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From:  Therese Shellabarger
Date:  Wed Dec 15, 1999  3:47 am
Subject:  Re: SW-L Digest - 13 Dec 1999 to 14 Dec 1999

On Mon, 13 Dec 1999 19:53:09, you wrote:
>From: Fernando Capovilla
>Subject: Writing Legs & Feet
>I was fascinated by Cecelia's description of that very curious sign. In
Brazilian Sign Language there are lots of signs that
>are emitted outside the conventional signing space (i.e., that involve the
entire physical space around one's body, including
>feet, legs and back of trunck and head). We are in great need of learning
how to use SW (or DW) to write down signs that
>involve feet, legs, hips, backs, etc. Thus, Valerie's idea of specifying
the details of that topic is very important to us.
>[Valerie: could you please write a special session of your chapter on that
topic? Thank you so much. :-) ]

I was fascinated by the story too, because I could see where there might be
two kinds of signing, depending on whether it is "audience" signing vs.
"personal" signing. I can even imagine a sign developing two directions as
it became more sophisticated. Just as we speak differently in a speech than
we do with friends, there must be more to signing to an audience than
merely acting out larger gestures. One can foresee developing some signs
that take advantage of a larger expanse of the human body as well. Of
course, as long as Deaf people are stuck behind podiums, that may not work
too well... (-:

>The reason for my interest is this: According to the literature, as sign
languages evolve there is a tendency of signs to
>concentrate on the signing space (i.e., they migrate from the physical to
the signing space). Thus, I used to think that the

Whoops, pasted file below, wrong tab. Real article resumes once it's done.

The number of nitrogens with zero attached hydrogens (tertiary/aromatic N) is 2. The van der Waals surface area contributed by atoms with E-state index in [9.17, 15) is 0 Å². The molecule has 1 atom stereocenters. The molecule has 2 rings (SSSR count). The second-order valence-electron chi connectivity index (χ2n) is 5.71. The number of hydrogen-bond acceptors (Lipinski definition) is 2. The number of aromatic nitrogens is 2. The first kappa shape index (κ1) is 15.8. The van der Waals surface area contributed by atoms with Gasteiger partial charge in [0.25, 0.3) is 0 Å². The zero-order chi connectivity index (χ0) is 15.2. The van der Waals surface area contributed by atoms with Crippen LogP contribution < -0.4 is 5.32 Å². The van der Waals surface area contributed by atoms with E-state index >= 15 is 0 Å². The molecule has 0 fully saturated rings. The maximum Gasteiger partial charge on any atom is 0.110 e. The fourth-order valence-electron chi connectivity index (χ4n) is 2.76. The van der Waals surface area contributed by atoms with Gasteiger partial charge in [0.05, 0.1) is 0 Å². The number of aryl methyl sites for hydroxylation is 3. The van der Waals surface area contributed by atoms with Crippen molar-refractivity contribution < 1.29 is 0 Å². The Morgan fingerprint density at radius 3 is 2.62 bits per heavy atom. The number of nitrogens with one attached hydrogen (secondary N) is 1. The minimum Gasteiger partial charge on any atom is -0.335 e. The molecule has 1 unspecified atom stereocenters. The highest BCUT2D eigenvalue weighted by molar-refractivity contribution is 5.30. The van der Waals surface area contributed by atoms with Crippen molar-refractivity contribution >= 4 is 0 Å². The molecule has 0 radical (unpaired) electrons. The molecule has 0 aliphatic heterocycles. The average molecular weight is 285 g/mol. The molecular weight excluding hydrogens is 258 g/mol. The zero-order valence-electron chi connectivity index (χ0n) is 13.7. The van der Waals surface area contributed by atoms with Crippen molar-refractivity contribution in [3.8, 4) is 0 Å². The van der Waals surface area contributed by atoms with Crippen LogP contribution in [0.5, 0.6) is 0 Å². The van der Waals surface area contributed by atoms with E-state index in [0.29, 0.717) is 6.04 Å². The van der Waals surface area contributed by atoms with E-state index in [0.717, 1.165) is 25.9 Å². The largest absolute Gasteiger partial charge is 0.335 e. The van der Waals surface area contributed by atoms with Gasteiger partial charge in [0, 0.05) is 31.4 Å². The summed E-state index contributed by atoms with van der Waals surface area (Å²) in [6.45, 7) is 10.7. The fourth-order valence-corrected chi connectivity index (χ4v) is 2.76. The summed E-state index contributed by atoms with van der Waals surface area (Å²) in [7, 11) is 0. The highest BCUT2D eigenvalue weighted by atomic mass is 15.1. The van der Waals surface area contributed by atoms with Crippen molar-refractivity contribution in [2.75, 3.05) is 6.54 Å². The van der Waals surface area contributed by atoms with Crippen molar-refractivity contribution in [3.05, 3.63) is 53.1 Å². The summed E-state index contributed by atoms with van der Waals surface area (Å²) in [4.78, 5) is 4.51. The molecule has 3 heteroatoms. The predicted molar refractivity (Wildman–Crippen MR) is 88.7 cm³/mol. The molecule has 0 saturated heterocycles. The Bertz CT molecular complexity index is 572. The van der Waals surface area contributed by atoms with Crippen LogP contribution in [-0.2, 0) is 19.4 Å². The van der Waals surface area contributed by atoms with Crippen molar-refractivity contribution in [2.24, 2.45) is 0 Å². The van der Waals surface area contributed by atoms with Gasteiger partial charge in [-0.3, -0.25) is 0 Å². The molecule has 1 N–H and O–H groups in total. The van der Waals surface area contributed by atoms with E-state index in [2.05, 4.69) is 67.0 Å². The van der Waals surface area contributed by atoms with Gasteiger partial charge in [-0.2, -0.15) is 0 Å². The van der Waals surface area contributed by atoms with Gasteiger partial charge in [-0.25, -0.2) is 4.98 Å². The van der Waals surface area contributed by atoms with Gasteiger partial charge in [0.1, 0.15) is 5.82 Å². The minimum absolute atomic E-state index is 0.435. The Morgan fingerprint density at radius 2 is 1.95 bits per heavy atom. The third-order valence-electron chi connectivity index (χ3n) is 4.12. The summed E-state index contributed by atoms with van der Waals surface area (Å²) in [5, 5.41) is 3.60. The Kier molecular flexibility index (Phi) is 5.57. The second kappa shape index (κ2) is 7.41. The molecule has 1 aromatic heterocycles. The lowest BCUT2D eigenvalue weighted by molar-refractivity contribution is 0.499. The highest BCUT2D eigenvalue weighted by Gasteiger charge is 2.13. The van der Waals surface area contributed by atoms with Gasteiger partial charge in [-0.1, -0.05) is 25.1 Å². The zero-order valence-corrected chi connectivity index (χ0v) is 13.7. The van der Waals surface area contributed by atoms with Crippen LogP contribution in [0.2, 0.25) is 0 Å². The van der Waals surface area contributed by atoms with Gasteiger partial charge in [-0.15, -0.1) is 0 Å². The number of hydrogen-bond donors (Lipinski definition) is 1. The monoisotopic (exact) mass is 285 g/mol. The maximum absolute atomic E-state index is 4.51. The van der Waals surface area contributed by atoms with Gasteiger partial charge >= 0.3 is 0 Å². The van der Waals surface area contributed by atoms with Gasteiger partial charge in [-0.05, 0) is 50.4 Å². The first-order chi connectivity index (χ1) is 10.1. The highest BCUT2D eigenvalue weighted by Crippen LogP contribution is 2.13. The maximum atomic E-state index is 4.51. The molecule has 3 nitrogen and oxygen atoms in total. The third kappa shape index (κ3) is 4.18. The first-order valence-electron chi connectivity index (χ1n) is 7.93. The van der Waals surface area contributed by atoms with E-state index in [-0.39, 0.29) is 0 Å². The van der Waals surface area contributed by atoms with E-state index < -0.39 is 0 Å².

>apparent relatively high frequency of signs made in the physical space
(rather than in the signing space) that we find in
>Brazilian Sign Language (in comparison to ASL) would indicate that BrSL
would be less sophisticated than ASL. I would like to
>how how true that assumption is. In order to know that, I'd have to do
some comparison between the two lexicons (as I am
>already doing with respect to hand initialization, which seems to be less
frequent in BrSL than it is in ASL). I was already
>intending to do some actuarial job, counting the frequency of signs that
extrapolate the signing space in both ASL and BrSL.
>Now I'm even more interested on doing that. In order to increase the
validity of the comparisons, it is necessary to start
>with dictionaries that are regarded representative of their languages. I
have been using Elaine Costello's (1994) Random House
>American Sign Language Dictionary (1067 pages). I am pretty happy with it
(but of course I'm not an ASL signer). Would anyone
>suggest another dictionary?

I think the one by Martin Sternberg (hardbound version) might be useful as
Unfortunately, I only have the paperbound "abridged" edition, and I don't
know if it has the same number of signs as the hardbound version. The
friend who gave it to me said she thought it only was missing some
linguistic information or something like that, and that it had all the
signs in it. I think it's better than any other I've seen, but I haven't
seen the '94 dictionary by Costello. FWIW, this has 438 pages, and it looks
like each page has an average of 6 signs per page. It's a regular
full-sized book with a stiff paper cover.

American Sign Language Dictionary, Abridged Edition of American Sign
Language: A Comprehensive Dictionary, published in hardcover by Harper &
Row, copyright 1981, 1987 by Martin L. A. Sternberg. ISBN 0-06-091383-5 (pbk.)

>Does Cecilia, or Valerie, or any coleague from our list have any idea of
whether thal sign described by Cecelia may be found
>in any ASL dictionary (such as Costello's)?

It's not. I've never seen any signs other than the "d-o-g" sign mentioned
elsewhere which could be said to exist on the body outside of the normal
This sounds like something a sophisticated signer would develop, someone
native to the language, born to a Deaf family, and knowing all the registers.

Therese Shellabarger - Shalom chaverot!

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